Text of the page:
Timely newsletters arrive twice a week, plus we’ll send special editions as news may warrant.

  • Coast Watch brings a deep dive each Wednesday into timely environmental stories and research affecting Coastal Georgia.
  • Sunday Reads gives a roundup of in-depth news, shared ideas that present thoughtful solutions to our regional problems and other stories for your weekend reading.


Recent newsletters

A Legacy Honored, A County Fights Its Citizens

Sunday Reads – Jan. 16, 2022 We have a lot today, and it’s a good, long weekend to read. It’s a 3-day weekend with Monday set aside to honor the work and legacy of Dr. Martin Luther King, Jr. Savannah Mayor Van Johnson hopes you’ll use that extra time for good and is encouraging everyone to fill that time with community service, even on the smallest scale. He’s officially proclaimed Monday Savannah’s Day of Service and Kindness with its very own…

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Looking to court, to lawmakers and looking up

Jan. 12, 2022 The Georgia Bulldogs won, maybe you heard, so now the General Assembly can get going in earnest. We’ll be on the lookout for green bills, as outlined below where we also share below some ways to track environmental legislation. We’re also following the fate of Spaceport Camden, which now has a license to operate, but doesn’t own the land for the planned facility. Who knew the road to space was full of so many twists and turns? Spaceport…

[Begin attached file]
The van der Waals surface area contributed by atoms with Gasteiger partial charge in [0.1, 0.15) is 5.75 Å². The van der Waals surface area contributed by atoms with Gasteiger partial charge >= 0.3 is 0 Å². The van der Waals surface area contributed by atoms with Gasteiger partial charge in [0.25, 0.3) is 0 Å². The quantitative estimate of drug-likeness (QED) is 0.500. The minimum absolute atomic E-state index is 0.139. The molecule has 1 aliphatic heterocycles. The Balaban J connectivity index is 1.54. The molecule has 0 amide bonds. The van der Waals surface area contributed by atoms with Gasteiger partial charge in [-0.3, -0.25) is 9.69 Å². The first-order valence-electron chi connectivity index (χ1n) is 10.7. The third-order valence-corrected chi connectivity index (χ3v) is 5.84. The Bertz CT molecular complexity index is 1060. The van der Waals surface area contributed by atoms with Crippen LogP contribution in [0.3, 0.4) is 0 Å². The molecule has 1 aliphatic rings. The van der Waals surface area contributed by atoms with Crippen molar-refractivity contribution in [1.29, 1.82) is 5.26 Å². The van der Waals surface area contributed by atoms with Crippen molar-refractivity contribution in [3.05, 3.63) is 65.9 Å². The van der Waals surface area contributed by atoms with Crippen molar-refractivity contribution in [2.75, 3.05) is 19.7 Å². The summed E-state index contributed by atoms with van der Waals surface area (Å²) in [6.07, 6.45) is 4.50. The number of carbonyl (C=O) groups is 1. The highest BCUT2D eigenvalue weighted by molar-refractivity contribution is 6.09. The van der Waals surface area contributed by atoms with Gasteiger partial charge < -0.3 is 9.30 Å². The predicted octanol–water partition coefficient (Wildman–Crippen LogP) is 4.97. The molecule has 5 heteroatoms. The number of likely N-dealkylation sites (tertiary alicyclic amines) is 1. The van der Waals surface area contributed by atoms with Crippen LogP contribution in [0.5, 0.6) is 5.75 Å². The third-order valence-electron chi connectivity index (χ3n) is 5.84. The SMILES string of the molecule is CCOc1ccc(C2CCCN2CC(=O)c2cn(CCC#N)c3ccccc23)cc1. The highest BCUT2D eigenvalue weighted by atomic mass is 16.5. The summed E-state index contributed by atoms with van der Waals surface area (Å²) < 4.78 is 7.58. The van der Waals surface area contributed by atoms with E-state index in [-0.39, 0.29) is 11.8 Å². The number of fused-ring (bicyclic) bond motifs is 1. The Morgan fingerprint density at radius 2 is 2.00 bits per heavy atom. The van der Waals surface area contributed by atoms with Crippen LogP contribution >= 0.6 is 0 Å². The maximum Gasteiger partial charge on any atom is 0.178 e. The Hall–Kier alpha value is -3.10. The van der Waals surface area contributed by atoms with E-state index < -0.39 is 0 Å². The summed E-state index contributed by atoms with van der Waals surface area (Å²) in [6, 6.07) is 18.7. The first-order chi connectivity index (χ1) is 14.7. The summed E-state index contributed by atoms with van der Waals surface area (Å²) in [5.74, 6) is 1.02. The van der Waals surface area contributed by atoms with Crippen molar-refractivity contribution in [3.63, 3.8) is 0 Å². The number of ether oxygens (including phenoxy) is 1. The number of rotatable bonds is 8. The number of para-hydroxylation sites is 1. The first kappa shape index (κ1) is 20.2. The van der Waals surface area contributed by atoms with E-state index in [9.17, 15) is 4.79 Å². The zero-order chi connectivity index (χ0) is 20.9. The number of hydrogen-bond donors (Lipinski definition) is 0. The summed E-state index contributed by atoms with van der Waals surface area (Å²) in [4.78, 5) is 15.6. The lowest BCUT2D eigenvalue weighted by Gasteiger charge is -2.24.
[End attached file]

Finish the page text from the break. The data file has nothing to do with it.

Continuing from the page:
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Gambling, Mental Health, Guns

Sunday Reads – Jan. 9, 2022 We thought the new year and some vaccine boosters might cut our Covid fears, but that’s been a tough sell. It doesn’t help that the state department that is supposed to track cases isn’t reporting this week and may have been undercounting. It’s been an odd week in other ways as we’ve watched our state representatives jockey for positions on clearly conflicting issues before they start their 40-day gathering Monday, and Friday we experienced an…

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Vogtle recap, more baby whales and Spaceport delay